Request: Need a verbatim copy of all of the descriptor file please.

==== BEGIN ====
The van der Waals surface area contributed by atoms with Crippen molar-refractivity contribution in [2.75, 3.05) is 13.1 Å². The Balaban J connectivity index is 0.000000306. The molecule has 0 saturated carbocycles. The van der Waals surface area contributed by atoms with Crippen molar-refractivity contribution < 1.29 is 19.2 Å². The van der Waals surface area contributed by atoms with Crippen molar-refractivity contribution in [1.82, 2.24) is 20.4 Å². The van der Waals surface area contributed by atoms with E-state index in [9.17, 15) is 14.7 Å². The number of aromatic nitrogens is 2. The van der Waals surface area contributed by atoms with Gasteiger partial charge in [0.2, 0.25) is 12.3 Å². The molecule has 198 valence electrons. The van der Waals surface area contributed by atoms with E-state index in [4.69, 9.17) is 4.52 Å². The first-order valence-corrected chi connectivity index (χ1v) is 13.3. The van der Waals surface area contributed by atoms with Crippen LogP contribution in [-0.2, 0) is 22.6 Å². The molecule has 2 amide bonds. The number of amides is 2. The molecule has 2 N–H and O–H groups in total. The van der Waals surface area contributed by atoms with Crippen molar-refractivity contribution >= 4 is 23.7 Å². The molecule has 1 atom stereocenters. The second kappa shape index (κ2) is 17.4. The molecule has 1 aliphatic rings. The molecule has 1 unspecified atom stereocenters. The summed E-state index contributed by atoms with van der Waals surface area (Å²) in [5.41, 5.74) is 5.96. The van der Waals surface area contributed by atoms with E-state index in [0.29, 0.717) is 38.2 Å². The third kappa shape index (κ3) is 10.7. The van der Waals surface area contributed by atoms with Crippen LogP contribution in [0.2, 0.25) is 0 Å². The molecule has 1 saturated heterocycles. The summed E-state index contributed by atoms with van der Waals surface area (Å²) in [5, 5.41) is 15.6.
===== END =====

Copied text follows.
The van der Waals surface area contributed by atoms with Crippen molar-refractivity contribution in [2.75, 3.05) is 13.1 Å². The Balaban J connectivity index is 0.000000306. The molecule has 0 saturated carbocycles. The van der Waals surface area contributed by atoms with Crippen molar-refractivity contribution < 1.29 is 19.2 Å². The van der Waals surface area contributed by atoms with Crippen molar-refractivity contribution in [1.82, 2.24) is 20.4 Å². The van der Waals surface area contributed by atoms with E-state index in [9.17, 15) is 14.7 Å². The number of aromatic nitrogens is 2. The van der Waals surface area contributed by atoms with Gasteiger partial charge in [0.2, 0.25) is 12.3 Å². The molecule has 198 valence electrons. The van der Waals surface area contributed by atoms with E-state index in [4.69, 9.17) is 4.52 Å². The first-order valence-corrected chi connectivity index (χ1v) is 13.3. The van der Waals surface area contributed by atoms with Crippen LogP contribution in [-0.2, 0) is 22.6 Å². The molecule has 2 amide bonds. The number of amides is 2. The molecule has 2 N–H and O–H groups in total. The van der Waals surface area contributed by atoms with Crippen molar-refractivity contribution >= 4 is 23.7 Å². The molecule has 1 atom stereocenters. The second kappa shape index (κ2) is 17.4. The molecule has 1 aliphatic rings. The molecule has 1 unspecified atom stereocenters. The summed E-state index contributed by atoms with van der Waals surface area (Å²) in [5.41, 5.74) is 5.96. The van der Waals surface area contributed by atoms with E-state index in [0.29, 0.717) is 38.2 Å². The third kappa shape index (κ3) is 10.7. The van der Waals surface area contributed by atoms with Crippen LogP contribution in [0.2, 0.25) is 0 Å². The molecule has 1 saturated heterocycles. The summed E-state index contributed by atoms with van der Waals surface area (Å²) in [5, 5.41) is 15.6.